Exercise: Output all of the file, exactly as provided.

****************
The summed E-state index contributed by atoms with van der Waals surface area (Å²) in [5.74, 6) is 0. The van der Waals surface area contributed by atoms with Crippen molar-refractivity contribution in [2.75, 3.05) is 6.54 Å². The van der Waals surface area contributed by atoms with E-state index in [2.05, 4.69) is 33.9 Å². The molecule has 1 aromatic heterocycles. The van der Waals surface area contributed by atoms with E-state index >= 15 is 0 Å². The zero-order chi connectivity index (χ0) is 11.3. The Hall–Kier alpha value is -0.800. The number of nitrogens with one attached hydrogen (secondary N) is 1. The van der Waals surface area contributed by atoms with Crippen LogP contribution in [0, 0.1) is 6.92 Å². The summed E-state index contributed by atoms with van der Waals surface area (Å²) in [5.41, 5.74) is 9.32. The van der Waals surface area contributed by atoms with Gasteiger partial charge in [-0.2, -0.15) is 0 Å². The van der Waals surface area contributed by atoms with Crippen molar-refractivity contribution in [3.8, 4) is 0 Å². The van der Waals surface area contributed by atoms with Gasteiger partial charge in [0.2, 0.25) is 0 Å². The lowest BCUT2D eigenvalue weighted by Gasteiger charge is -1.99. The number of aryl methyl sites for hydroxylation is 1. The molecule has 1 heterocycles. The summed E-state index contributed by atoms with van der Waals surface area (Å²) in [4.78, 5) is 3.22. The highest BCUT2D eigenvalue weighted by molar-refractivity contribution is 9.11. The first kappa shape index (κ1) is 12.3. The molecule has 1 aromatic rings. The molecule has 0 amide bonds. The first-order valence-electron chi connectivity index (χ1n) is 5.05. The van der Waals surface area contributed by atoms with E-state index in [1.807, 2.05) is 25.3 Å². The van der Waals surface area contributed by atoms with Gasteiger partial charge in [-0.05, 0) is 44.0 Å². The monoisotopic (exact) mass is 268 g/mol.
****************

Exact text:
The summed E-state index contributed by atoms with van der Waals surface area (Å²) in [5.74, 6) is 0. The van der Waals surface area contributed by atoms with Crippen molar-refractivity contribution in [2.75, 3.05) is 6.54 Å². The van der Waals surface area contributed by atoms with E-state index in [2.05, 4.69) is 33.9 Å². The molecule has 1 aromatic heterocycles. The van der Waals surface area contributed by atoms with E-state index >= 15 is 0 Å². The zero-order chi connectivity index (χ0) is 11.3. The Hall–Kier alpha value is -0.800. The number of nitrogens with one attached hydrogen (secondary N) is 1. The van der Waals surface area contributed by atoms with Crippen LogP contribution in [0, 0.1) is 6.92 Å². The summed E-state index contributed by atoms with van der Waals surface area (Å²) in [5.41, 5.74) is 9.32. The van der Waals surface area contributed by atoms with Gasteiger partial charge in [-0.2, -0.15) is 0 Å². The van der Waals surface area contributed by atoms with Crippen molar-refractivity contribution in [3.8, 4) is 0 Å². The van der Waals surface area contributed by atoms with Gasteiger partial charge in [0.2, 0.25) is 0 Å². The lowest BCUT2D eigenvalue weighted by Gasteiger charge is -1.99. The number of aryl methyl sites for hydroxylation is 1. The molecule has 1 heterocycles. The summed E-state index contributed by atoms with van der Waals surface area (Å²) in [4.78, 5) is 3.22. The highest BCUT2D eigenvalue weighted by molar-refractivity contribution is 9.11. The first kappa shape index (κ1) is 12.3. The molecule has 1 aromatic rings. The molecule has 0 amide bonds. The first-order valence-electron chi connectivity index (χ1n) is 5.05. The van der Waals surface area contributed by atoms with E-state index in [1.807, 2.05) is 25.3 Å². The van der Waals surface area contributed by atoms with Gasteiger partial charge in [-0.05, 0) is 44.0 Å². The monoisotopic (exact) mass is 268 g/mol.